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IAF gets indigenous Light Combat Helicopter ‘Prachand’ after 23-yr journey that began after Kargil

Manufactured by Hindustan Aeronautics Ltd, it is the first attack helicopter that can operate in Siachen. Of the 15 sanctioned, 10 will go to Indian Air Force, 5 to Indian Army.

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Jodhpur: The Indian Air Force (IAF) Monday inducted the first batch of the indigenous Light Combat Helicopters (LCH), named LCH Prachand, 23 years after it was envisaged. It is the only attack helicopter in the world that can operate in Siachen, the world’s highest battlefield.

The first squadron of the LCH — 143 Helicopter Unit (HU) — was raised at the Jodhpur Air Base in the presence of Defence Minister Rajnath Singh.

Manufactured by Hindustan Aeronautics Limited (HAL), its induction marks the culmination of a process that began at the end of the 1999 Kargil conflict.

IAF sources explained that the Kargil War battle reflected the need for an indigenously built helicopter that could carry a sufficient weapons load, and also operate at high altitudes of the Himalayas. The LCH fulfills exactly these requirements.

LCH has the distinction of being the first attack helicopter to land in forward bases at Siachen, 4,700 metres above sea level with a 500 kg load.

Seen as a force multiplier, the LCH, a 5.5-tonne class combat helicopter can undertake offensive operations in the Siachen Glacier-Saltoro Ridge region, unlike other attack helicopters, like the Apache, which are heavier in size.

Interestingly, even before the formal induction, the LCH was deployed by the Indian armed forces in eastern Ladakh where India has been at a stand-off with the Chinese forces for over two years.

Powered by two Shakti engines, 20mm turret guns, 70mm rocket systems, and Mistral-2 air-to-air missiles, with a top speed of 330 kmph, the LCH’s induction is another significant moment for India’s indigenous military manufacturing.

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Indigenous design fit for the world

Group Captain Rajiv Kumar Narang (retd), now Director Strategic Initiatives at Drone Federation of India, tells ThePrint: “The LCH’s indigenous design allows it to operate at both sea-level and at mountains. No helicopter, in its class, can do this. It’s an Indian design fit for the world.”

Significantly, all the lessons learnt from shortcomings of the Advanced Light Helicopter (ALH) Dhruv and the Kargil conflict have been incorporated into its design, adds Narang.

According to the IAF, the LCH can also undertake anti-armour and anti-infantry roles, and anti-UAV operations. It can also be used for counter-insurgency (COIN) operations.

On 29 September, the Army received its first LCH from HAL.

The induction Monday comes six months after the Cabinet Committee on Security (CCS), chaired by the Prime Minister, approved the procurement of 15 LCHs for Rs 3,887 crore. Further, the CCS also sanctioned funds for allied infrastructure procurement for Rs 377 crore. Out of the 15 sanctioned, 10 will go to the IAF, and five to the army.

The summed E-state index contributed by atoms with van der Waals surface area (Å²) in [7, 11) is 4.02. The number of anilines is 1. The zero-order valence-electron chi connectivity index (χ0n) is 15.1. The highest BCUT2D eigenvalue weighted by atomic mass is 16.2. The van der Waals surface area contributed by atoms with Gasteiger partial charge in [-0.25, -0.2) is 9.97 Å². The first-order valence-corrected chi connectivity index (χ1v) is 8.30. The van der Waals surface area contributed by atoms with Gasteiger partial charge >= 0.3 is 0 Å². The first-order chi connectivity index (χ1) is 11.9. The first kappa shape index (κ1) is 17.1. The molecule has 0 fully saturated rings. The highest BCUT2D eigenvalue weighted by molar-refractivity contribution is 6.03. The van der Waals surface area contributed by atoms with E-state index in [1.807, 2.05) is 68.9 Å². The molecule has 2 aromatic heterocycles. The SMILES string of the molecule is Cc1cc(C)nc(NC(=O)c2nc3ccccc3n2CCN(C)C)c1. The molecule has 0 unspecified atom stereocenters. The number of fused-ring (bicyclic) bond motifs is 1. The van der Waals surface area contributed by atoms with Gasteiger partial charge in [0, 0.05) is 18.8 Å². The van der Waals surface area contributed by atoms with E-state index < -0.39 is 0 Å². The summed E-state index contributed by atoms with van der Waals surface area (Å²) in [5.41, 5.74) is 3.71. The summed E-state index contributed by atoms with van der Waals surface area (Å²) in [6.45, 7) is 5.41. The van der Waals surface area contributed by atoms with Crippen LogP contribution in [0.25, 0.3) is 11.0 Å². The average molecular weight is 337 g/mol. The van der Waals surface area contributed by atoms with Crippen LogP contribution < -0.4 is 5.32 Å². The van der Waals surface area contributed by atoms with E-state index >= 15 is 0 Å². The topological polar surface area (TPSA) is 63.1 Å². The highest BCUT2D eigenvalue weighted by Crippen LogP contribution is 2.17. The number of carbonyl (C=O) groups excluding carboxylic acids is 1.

Advanced features & 45 per cent indigenisation

The first prototype of the LCH flew in the early 2010, by mid-2010 the LCH had undergone three test trials and was deemed to have all the design requisites. Consequently, multiple trials were held at sea level, at the high-altitude of the Siachen glacier, in high-temperature regions, and desert areas prior to its induction, the air force said.

The Ministry of Defence (MoD) has said the LCHs have been built with 45 per cent indigenisation in terms of value, which will be increased to 55 per cent in due course.

The LCHs two shakti engines have been developed by HAL along with the French Safran Group. Its unique ability is that it is the only attack helicopter in its class which can take off and land at high altitudes while being loaded with weapons and fuel.

With its agility, manoeuverability, extended range, high altitude performance and round-the-clock, all-weather combat capability, the MoD said it can perform multiple tasks, including Combat Search and Rescue (CSAR), Destruction of Enemy Air Defence (DEAD), Counter Insurgency Operations, against slow-moving aircraft and Remotely Piloted Aircraft (RPAs), high altitude bunker busting operations, counter insurgency operations in the jungle and urban environments and give support to ground forces.

The MoD added it would be a potent platform to meet the operational requirements of the IAF and the army.

It said that state-of-the-art technologies and systems compatible with stealth features, such as reduced visual, aural, radar and IR signatures and crashworthiness features for better survivability, had been integrated into LCH for deployment in combat roles catering to emerging needs for the next three to four decades.

The LCH also has advanced features like helmet-mounted sights, forward-looking infra-red suppression systems, and glass cockpits. It is also equipped with self-sealing fuel tanks, bulletproof windshields, and damage-tolerant main rotor blades, sources in the IAF told ThePrint.

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Learning from the past, for the future

All the learnings from the design flaws of the Advanced Light Helicopter (ALH) Dhruv have been incorporated into the LCH.

“When the ALH was formulated, it was conceptualised as a machine that did not exist anywhere in the world. This has helped India to develop the LCH as a better and more practical machine. Consider the ALH as a base and stepping stone through which the LCH has been developed”, explains Narang, retired group captain.

“Now to take the momentum forward, we must incorporate fighters and UAVs that are manufactured indigenously into the armed forces,” said Narang.

(Edited by Theres Sudeep)

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